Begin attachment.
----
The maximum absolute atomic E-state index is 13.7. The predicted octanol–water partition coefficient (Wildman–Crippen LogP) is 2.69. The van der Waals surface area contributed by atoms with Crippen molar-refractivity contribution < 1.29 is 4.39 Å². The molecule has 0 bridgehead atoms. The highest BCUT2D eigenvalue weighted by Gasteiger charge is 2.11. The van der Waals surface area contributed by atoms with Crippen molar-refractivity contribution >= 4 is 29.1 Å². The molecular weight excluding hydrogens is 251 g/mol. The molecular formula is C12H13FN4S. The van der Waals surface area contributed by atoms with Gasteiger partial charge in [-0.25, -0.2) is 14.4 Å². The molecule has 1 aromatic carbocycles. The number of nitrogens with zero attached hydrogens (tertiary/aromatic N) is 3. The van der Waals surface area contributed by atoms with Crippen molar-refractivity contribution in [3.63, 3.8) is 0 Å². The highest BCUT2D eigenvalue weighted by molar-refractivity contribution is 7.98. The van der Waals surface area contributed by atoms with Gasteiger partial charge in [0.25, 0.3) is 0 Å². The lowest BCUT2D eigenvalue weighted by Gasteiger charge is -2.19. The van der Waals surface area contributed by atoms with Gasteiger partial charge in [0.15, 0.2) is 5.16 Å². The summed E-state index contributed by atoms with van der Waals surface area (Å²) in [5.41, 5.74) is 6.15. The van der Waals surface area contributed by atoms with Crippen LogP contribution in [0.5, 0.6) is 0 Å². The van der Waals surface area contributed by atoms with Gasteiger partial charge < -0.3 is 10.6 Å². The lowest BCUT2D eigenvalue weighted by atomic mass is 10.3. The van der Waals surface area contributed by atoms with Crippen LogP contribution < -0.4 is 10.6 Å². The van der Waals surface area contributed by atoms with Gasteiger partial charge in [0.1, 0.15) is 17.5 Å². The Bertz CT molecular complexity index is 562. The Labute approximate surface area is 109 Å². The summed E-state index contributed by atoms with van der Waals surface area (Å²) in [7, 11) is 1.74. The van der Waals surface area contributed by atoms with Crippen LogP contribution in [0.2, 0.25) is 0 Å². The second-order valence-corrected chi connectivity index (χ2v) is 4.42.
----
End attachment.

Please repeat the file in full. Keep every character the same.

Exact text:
The maximum absolute atomic E-state index is 13.7. The predicted octanol–water partition coefficient (Wildman–Crippen LogP) is 2.69. The van der Waals surface area contributed by atoms with Crippen molar-refractivity contribution < 1.29 is 4.39 Å². The molecule has 0 bridgehead atoms. The highest BCUT2D eigenvalue weighted by Gasteiger charge is 2.11. The van der Waals surface area contributed by atoms with Crippen molar-refractivity contribution >= 4 is 29.1 Å². The molecular weight excluding hydrogens is 251 g/mol. The molecular formula is C12H13FN4S. The van der Waals surface area contributed by atoms with Gasteiger partial charge in [-0.25, -0.2) is 14.4 Å². The molecule has 1 aromatic carbocycles. The number of nitrogens with zero attached hydrogens (tertiary/aromatic N) is 3. The van der Waals surface area contributed by atoms with Crippen molar-refractivity contribution in [3.63, 3.8) is 0 Å². The highest BCUT2D eigenvalue weighted by molar-refractivity contribution is 7.98. The van der Waals surface area contributed by atoms with Gasteiger partial charge in [0.25, 0.3) is 0 Å². The lowest BCUT2D eigenvalue weighted by Gasteiger charge is -2.19. The van der Waals surface area contributed by atoms with Gasteiger partial charge in [0.15, 0.2) is 5.16 Å². The summed E-state index contributed by atoms with van der Waals surface area (Å²) in [5.41, 5.74) is 6.15. The van der Waals surface area contributed by atoms with Crippen LogP contribution in [0.5, 0.6) is 0 Å². The van der Waals surface area contributed by atoms with Gasteiger partial charge < -0.3 is 10.6 Å². The lowest BCUT2D eigenvalue weighted by atomic mass is 10.3. The van der Waals surface area contributed by atoms with Crippen LogP contribution < -0.4 is 10.6 Å². The van der Waals surface area contributed by atoms with Gasteiger partial charge in [0.1, 0.15) is 17.5 Å². The Bertz CT molecular complexity index is 562. The Labute approximate surface area is 109 Å². The summed E-state index contributed by atoms with van der Waals surface area (Å²) in [7, 11) is 1.74. The van der Waals surface area contributed by atoms with Crippen LogP contribution in [0.2, 0.25) is 0 Å². The second-order valence-corrected chi connectivity index (χ2v) is 4.42.